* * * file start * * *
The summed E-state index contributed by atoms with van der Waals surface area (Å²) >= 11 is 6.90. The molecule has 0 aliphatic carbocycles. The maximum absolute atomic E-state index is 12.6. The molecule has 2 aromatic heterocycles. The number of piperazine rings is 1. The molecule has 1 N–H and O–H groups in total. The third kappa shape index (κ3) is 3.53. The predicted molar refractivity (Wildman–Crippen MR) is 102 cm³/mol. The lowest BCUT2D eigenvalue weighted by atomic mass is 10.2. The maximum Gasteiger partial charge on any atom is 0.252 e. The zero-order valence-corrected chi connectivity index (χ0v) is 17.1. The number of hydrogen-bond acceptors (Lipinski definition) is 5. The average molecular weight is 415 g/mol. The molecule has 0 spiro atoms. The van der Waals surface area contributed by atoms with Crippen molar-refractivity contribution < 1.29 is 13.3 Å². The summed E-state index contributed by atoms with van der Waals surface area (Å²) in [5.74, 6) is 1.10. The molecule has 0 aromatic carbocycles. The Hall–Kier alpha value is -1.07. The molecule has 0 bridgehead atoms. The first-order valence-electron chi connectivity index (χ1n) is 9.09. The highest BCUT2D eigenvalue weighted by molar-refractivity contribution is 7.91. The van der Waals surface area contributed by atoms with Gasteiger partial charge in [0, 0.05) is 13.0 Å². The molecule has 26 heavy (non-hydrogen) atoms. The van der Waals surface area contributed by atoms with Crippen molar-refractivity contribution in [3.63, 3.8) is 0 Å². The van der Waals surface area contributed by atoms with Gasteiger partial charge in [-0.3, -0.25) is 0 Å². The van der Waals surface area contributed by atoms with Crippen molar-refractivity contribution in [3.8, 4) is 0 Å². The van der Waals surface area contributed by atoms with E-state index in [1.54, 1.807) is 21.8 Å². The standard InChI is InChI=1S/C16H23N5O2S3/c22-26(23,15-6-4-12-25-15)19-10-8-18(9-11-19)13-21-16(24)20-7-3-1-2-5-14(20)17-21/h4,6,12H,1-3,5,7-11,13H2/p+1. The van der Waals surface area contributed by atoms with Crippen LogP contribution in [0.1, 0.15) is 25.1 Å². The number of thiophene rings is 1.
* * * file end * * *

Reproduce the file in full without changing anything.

The summed E-state index contributed by atoms with van der Waals surface area (Å²) >= 11 is 6.90. The molecule has 0 aliphatic carbocycles. The maximum absolute atomic E-state index is 12.6. The molecule has 2 aromatic heterocycles. The number of piperazine rings is 1. The molecule has 1 N–H and O–H groups in total. The third kappa shape index (κ3) is 3.53. The predicted molar refractivity (Wildman–Crippen MR) is 102 cm³/mol. The lowest BCUT2D eigenvalue weighted by atomic mass is 10.2. The maximum Gasteiger partial charge on any atom is 0.252 e. The zero-order valence-corrected chi connectivity index (χ0v) is 17.1. The number of hydrogen-bond acceptors (Lipinski definition) is 5. The average molecular weight is 415 g/mol. The molecule has 0 spiro atoms. The van der Waals surface area contributed by atoms with Crippen molar-refractivity contribution < 1.29 is 13.3 Å². The summed E-state index contributed by atoms with van der Waals surface area (Å²) in [5.74, 6) is 1.10. The molecule has 0 aromatic carbocycles. The Hall–Kier alpha value is -1.07. The molecule has 0 bridgehead atoms. The first-order valence-electron chi connectivity index (χ1n) is 9.09. The highest BCUT2D eigenvalue weighted by molar-refractivity contribution is 7.91. The van der Waals surface area contributed by atoms with Gasteiger partial charge in [0, 0.05) is 13.0 Å². The molecule has 26 heavy (non-hydrogen) atoms. The van der Waals surface area contributed by atoms with Crippen molar-refractivity contribution in [3.63, 3.8) is 0 Å². The van der Waals surface area contributed by atoms with Gasteiger partial charge in [-0.3, -0.25) is 0 Å². The van der Waals surface area contributed by atoms with Crippen molar-refractivity contribution in [3.8, 4) is 0 Å². The van der Waals surface area contributed by atoms with E-state index in [1.54, 1.807) is 21.8 Å². The standard InChI is InChI=1S/C16H23N5O2S3/c22-26(23,15-6-4-12-25-15)19-10-8-18(9-11-19)13-21-16(24)20-7-3-1-2-5-14(20)17-21/h4,6,12H,1-3,5,7-11,13H2/p+1. The van der Waals surface area contributed by atoms with Crippen LogP contribution in [0.1, 0.15) is 25.1 Å². The number of thiophene rings is 1.